Attributing Outcomes: Journey from Victim to Hero

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The Paradox: Self-Responsibility Sets Us Free

by Reg Harris

Learned Helplessness

Several months ago, a former student—who is now, by the way, a neurobiologist studying motivation—recommended a book to me. He knew I was studying the connections between the physical activities of the brain and the phenomenal experiences we have as a result of those activities. The book was Redirect: The Surprising New Science of Psychological Change by Timothy Wilson.

In the book, Wilson made several points that tied in very well with what we experience in life as the Hero’s Journey. One point, in particular, struck close to home as it reminded me of my mother and how she had lived her life. Wilson writes,

People who attribute negative events (such as failing a test) to things about themselves that are hard to change and that affect a broad spectrum of their lives experience learned helplessness, which puts them at risk for depression and poor health, gives them low expectations about the future, and makes them likely to give up easily on future tasks. People who attribute negative events to things that they can control and change, such as the time they spend studying for the next test, are less likely to be depressed, are less likely to have health problems, and are more likely to try harder when the going gets tough (2011, p. 64).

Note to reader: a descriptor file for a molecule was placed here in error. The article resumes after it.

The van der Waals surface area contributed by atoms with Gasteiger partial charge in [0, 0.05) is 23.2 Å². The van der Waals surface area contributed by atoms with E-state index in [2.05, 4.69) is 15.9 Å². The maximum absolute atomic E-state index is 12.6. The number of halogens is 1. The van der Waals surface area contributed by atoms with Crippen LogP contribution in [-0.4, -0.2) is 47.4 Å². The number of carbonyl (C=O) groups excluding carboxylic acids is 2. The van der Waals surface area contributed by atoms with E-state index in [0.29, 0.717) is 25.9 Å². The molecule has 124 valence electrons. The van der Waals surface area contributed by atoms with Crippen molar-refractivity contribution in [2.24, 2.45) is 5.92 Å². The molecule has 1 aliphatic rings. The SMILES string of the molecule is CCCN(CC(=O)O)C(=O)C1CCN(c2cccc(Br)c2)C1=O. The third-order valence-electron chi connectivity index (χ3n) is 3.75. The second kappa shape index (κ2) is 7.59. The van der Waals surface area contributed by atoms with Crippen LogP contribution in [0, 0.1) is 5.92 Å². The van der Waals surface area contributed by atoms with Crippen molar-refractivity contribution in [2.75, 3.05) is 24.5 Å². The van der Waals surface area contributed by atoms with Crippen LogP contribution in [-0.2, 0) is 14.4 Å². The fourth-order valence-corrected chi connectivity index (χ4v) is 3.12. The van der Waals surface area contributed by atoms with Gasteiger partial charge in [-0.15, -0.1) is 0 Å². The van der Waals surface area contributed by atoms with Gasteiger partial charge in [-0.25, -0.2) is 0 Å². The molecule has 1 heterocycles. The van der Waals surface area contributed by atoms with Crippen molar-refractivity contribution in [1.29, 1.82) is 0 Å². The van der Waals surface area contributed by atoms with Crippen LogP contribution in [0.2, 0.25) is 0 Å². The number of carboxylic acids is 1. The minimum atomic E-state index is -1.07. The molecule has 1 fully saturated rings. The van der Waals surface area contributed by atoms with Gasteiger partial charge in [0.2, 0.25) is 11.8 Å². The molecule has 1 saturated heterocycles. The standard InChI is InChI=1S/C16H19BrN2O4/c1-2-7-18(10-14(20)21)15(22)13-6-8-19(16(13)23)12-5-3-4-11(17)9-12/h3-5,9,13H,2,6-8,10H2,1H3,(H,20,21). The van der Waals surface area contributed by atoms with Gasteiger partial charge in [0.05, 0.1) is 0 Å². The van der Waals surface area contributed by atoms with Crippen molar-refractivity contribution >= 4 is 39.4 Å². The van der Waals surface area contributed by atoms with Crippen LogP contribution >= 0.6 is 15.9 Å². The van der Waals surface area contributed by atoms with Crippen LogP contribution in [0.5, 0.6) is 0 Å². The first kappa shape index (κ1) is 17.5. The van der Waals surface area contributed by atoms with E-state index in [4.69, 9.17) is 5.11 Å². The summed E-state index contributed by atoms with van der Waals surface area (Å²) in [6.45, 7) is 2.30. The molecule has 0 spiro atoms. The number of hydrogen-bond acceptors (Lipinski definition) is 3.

Let me explain how Wilson’s insight relates to my mother and the Hero’s Journey.

The Archetypal Victim

My mother, who passed away at 92 after being confined to bed in a local care home for seven years, was the archetypal victim. All of the negative events in her life were the result of someone or something acting against her. Her poor health was not the result of a weight problem, poor diet, lack of exercise or negative attitude: it was the result of a mosquito bite, radio waves directed at her by neighbors or some other external source. Her isolation in her job was the result of her coworkers trying to destroy her or get back at her, not her own bitterness, acerbic behavior and paranoia. The jewelry and other personal items that “disappeared” were taken by a weekly housekeeper, or by my father, my brother or me; they didn’t disappear because she’d misplaced them or forgotten where she had hid them.

The sadness is that her life did not have to come to this end. The problem with attributing the events in our lives to external forces (i.e., luck or another’s malice) is that we rob ourselves of the power to direct our own lives. If my mother had been able to accept responsibility for her problems, she would have understood that she had the power to resolve those problems. She would have lived in the reality of her life, where she had control, rather than in a dark fantasy world of her own creation, where she was the victim.

Unfortunately, somewhere, probably in her childhood, the seeds of the adult she became were sown, and she was never able to break free, never able to engage fully in the journey of her own life.